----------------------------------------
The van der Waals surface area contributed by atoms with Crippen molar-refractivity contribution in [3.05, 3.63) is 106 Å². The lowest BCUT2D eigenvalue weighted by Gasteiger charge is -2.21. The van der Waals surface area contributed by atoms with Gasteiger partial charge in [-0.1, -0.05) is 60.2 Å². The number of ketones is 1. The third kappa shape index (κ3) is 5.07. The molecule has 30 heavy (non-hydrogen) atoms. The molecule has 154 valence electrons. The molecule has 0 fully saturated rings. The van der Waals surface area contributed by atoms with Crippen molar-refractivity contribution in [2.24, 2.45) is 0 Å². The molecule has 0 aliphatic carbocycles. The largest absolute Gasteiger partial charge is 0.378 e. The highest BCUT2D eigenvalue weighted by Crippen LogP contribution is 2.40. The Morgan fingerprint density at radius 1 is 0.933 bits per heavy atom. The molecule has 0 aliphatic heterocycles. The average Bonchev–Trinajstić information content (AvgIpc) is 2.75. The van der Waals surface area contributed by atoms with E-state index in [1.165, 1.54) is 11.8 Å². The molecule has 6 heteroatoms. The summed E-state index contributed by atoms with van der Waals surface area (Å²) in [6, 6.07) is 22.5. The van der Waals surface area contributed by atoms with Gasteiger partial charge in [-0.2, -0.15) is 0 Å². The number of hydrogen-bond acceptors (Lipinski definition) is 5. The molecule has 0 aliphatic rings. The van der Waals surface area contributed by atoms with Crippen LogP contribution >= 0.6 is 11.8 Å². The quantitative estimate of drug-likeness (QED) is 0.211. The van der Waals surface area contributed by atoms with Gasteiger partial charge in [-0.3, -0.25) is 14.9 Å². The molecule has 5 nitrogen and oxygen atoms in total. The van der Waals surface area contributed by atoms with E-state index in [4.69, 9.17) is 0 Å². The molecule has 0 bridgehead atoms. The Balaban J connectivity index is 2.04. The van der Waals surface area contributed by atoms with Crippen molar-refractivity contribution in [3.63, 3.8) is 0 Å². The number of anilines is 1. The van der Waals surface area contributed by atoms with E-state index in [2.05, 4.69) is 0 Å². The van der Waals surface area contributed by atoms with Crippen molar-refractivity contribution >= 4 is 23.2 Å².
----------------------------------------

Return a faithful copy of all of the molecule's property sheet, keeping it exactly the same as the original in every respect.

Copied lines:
The van der Waals surface area contributed by atoms with Crippen molar-refractivity contribution in [3.05, 3.63) is 106 Å². The lowest BCUT2D eigenvalue weighted by Gasteiger charge is -2.21. The van der Waals surface area contributed by atoms with Gasteiger partial charge in [-0.1, -0.05) is 60.2 Å². The number of ketones is 1. The third kappa shape index (κ3) is 5.07. The molecule has 30 heavy (non-hydrogen) atoms. The molecule has 154 valence electrons. The molecule has 0 fully saturated rings. The van der Waals surface area contributed by atoms with Crippen molar-refractivity contribution in [2.24, 2.45) is 0 Å². The molecule has 0 aliphatic carbocycles. The largest absolute Gasteiger partial charge is 0.378 e. The highest BCUT2D eigenvalue weighted by Crippen LogP contribution is 2.40. The Morgan fingerprint density at radius 1 is 0.933 bits per heavy atom. The molecule has 0 aliphatic heterocycles. The average Bonchev–Trinajstić information content (AvgIpc) is 2.75. The van der Waals surface area contributed by atoms with E-state index in [1.165, 1.54) is 11.8 Å². The molecule has 6 heteroatoms. The summed E-state index contributed by atoms with van der Waals surface area (Å²) in [6, 6.07) is 22.5. The van der Waals surface area contributed by atoms with Gasteiger partial charge in [-0.2, -0.15) is 0 Å². The number of hydrogen-bond acceptors (Lipinski definition) is 5. The molecule has 0 aliphatic rings. The van der Waals surface area contributed by atoms with Crippen LogP contribution >= 0.6 is 11.8 Å². The quantitative estimate of drug-likeness (QED) is 0.211. The van der Waals surface area contributed by atoms with Gasteiger partial charge in [-0.3, -0.25) is 14.9 Å². The molecule has 5 nitrogen and oxygen atoms in total. The van der Waals surface area contributed by atoms with E-state index in [4.69, 9.17) is 0 Å². The molecule has 0 bridgehead atoms. The Balaban J connectivity index is 2.04. The van der Waals surface area contributed by atoms with Crippen molar-refractivity contribution in [3.63, 3.8) is 0 Å². The number of anilines is 1. The van der Waals surface area contributed by atoms with E-state index in [2.05, 4.69) is 0 Å². The van der Waals surface area contributed by atoms with Crippen molar-refractivity contribution >= 4 is 23.2 Å².